During these days of quarantine and distancing, it feels like one day of the week just rolls into another...

I was thinking about this today and realizing that this is what happens a lot when you’re facing trauma or crisis, and especially when it’s one that seems to have no defining end. 

Although this has meant blowing up what used to be your schedule, it doesn’t mean that you are taking more time for yourself. I mean real-time. Not mindless time spent scrolling through social media or watching the tube. 

Today I want to ask you

When was the last time you actually took the time to take a mental break?

It’s so easy to get stuck in a mental go-mode all our waking hours. Especially since our brains are developed to crave being busy or entertained.

Think about it. Even when we rest, we scroll through Facebook, watch TV, or daydream. That’s not a break or even rest. It only means your brain is still doing something; maybe just not something productive as you define it for yourself.

This kind of break is like eating a bag of chips or cookies when you are hungry. Afterward, you might be stuffed, but you really aren’t nourished.  You still feel empty. Your body is still in need. 

I would guess that these past few weeks you haven’t been taking the time to take any mental breaks. 

First of all, there doesn’t seem to be the opportunity. With everyone home and you trying to keep them all happy, disrupted sleep schedules, plus with all the extra stresses right now, you might feel you just can’t schedule a time for yourself to take a mental break.

And then, perhaps you’ve never practiced taking a mental break, and you haven’t a clue what that would mean. You might understand the concept like we understand good nutrition, but what does it mean for you?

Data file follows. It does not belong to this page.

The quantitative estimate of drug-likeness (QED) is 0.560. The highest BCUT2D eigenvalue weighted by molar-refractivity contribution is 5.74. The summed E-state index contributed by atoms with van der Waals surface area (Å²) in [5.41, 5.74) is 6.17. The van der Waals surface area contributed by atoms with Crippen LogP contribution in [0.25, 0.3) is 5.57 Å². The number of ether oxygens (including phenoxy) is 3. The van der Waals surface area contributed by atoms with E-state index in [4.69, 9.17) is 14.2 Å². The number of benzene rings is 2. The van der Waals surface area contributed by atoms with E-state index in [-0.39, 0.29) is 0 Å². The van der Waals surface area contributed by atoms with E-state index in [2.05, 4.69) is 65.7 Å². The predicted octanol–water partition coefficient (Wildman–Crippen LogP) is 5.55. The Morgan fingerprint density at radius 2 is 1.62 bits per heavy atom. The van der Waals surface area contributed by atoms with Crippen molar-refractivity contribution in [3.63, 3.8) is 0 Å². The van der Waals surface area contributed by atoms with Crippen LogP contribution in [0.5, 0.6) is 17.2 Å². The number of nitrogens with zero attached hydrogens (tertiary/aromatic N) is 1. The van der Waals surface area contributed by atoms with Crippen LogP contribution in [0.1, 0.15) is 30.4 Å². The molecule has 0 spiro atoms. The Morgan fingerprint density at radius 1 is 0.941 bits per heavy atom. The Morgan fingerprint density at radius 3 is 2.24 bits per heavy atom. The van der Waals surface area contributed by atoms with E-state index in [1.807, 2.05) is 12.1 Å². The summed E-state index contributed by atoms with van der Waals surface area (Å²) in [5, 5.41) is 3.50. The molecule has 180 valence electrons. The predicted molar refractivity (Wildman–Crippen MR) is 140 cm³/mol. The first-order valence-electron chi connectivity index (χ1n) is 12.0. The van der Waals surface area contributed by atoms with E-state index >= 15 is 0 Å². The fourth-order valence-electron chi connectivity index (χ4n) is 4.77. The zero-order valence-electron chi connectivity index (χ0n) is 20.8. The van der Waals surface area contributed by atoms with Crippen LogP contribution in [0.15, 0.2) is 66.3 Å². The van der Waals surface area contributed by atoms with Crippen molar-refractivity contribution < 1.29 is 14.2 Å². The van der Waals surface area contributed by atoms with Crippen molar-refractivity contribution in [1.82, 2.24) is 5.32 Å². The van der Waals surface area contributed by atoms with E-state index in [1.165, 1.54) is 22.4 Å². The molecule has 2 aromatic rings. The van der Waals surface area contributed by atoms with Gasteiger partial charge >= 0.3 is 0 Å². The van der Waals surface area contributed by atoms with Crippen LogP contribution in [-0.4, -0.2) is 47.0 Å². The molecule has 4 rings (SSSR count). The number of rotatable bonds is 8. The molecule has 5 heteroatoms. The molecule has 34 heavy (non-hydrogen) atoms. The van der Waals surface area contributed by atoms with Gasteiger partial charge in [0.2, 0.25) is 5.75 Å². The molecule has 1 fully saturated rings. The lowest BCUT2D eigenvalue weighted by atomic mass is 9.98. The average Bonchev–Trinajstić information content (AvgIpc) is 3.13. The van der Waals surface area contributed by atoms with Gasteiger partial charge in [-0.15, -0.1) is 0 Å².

So let’s start with what it means: A mental break is taking anywhere from thirty seconds to thirty minutes to consciously turn our attention inward...

To turn away from outside influences, as well as our flow of thoughts. A mental break means that you clear your brain of as much as possible. I know that 15 minutes sounds like a long time, and it isn’t easy to practice this. 

But taking care of yourself never is. 

Just like It’s easier to grab a bag of chips than it is to make a salad. But the effort is worth it.

A mental break is taking our attention away from our to-do’s, our shoulds, our “oh that’s a good idea, I need to do that” -  otherwise known as monkey mind anxiety, to things empty your mind. 

Simpler the better. Focus on things like the softness of your favorite tee, the warmth of the shower water, the sounds of the birds singing, the smell of your favorite diffuser oil. Maybe resting a pet on your lap and running your fingers through their hair. 

Then just meditate. Zone out for fifteen minutes. That just means focusing on your breathing and being aware of your breath. 

And every time your thoughts turn to worries or responsibilities, or the coronavirus - you pull yourself back to your breathing and your soft focus.

When I do this, I feel like I’d washed my brain. 

The tension is relieved, my mind becomes clearer, and I no longer want to strangle my husband or yell at a newscaster.

You see, we spend so much time addressing life from our anxious place in our minds. Whether we realize it or not,  we catastrophize much easier in these moments. This can create underlying negativity, even while we are doing all the stuff we are required to do. 

Anxiety doesn’t let us be fully present. And where is the joy in that?

So how about considering practicing or scheduling time for these mental breaks to create space from these ruminating and stressful thoughts.  

There’s no harm in trying right? You need to hit the reset button.

And you will get better at it with practice.

Just remember: A mental break is the best prevention against a mental breakdown. 

Be well.